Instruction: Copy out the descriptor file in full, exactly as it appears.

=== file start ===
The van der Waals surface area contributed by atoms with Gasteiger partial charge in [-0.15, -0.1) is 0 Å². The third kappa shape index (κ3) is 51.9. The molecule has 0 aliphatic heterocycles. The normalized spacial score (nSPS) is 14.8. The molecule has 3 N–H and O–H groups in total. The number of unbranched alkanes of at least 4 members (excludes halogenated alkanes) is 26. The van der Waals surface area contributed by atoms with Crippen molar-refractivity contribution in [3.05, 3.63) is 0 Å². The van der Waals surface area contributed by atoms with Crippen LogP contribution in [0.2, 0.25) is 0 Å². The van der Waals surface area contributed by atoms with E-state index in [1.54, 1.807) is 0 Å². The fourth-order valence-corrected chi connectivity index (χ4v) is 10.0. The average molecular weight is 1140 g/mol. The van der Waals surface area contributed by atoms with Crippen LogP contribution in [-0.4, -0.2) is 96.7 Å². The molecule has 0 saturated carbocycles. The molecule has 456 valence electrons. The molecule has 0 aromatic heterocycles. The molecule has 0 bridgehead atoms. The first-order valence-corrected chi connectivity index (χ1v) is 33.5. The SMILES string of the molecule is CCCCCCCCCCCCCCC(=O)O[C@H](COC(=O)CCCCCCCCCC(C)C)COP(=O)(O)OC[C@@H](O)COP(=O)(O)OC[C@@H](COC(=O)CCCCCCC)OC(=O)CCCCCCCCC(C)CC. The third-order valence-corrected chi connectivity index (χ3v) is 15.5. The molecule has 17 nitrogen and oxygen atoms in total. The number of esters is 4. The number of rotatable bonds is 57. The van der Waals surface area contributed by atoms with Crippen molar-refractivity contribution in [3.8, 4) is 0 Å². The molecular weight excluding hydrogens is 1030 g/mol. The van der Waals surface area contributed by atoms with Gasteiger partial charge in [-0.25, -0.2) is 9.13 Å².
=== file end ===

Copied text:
The van der Waals surface area contributed by atoms with Gasteiger partial charge in [-0.15, -0.1) is 0 Å². The third kappa shape index (κ3) is 51.9. The molecule has 0 aliphatic heterocycles. The normalized spacial score (nSPS) is 14.8. The molecule has 3 N–H and O–H groups in total. The number of unbranched alkanes of at least 4 members (excludes halogenated alkanes) is 26. The van der Waals surface area contributed by atoms with Crippen molar-refractivity contribution in [3.05, 3.63) is 0 Å². The van der Waals surface area contributed by atoms with Crippen LogP contribution in [0.2, 0.25) is 0 Å². The van der Waals surface area contributed by atoms with E-state index in [1.54, 1.807) is 0 Å². The fourth-order valence-corrected chi connectivity index (χ4v) is 10.0. The average molecular weight is 1140 g/mol. The van der Waals surface area contributed by atoms with Crippen LogP contribution in [-0.4, -0.2) is 96.7 Å². The molecule has 0 saturated carbocycles. The molecule has 456 valence electrons. The molecule has 0 aromatic heterocycles. The molecule has 0 bridgehead atoms. The first-order valence-corrected chi connectivity index (χ1v) is 33.5. The SMILES string of the molecule is CCCCCCCCCCCCCCC(=O)O[C@H](COC(=O)CCCCCCCCCC(C)C)COP(=O)(O)OC[C@@H](O)COP(=O)(O)OC[C@@H](COC(=O)CCCCCCC)OC(=O)CCCCCCCCC(C)CC. The third-order valence-corrected chi connectivity index (χ3v) is 15.5. The molecule has 17 nitrogen and oxygen atoms in total. The number of esters is 4. The number of rotatable bonds is 57. The van der Waals surface area contributed by atoms with Crippen molar-refractivity contribution in [3.8, 4) is 0 Å². The molecular weight excluding hydrogens is 1030 g/mol. The van der Waals surface area contributed by atoms with Gasteiger partial charge in [-0.25, -0.2) is 9.13 Å².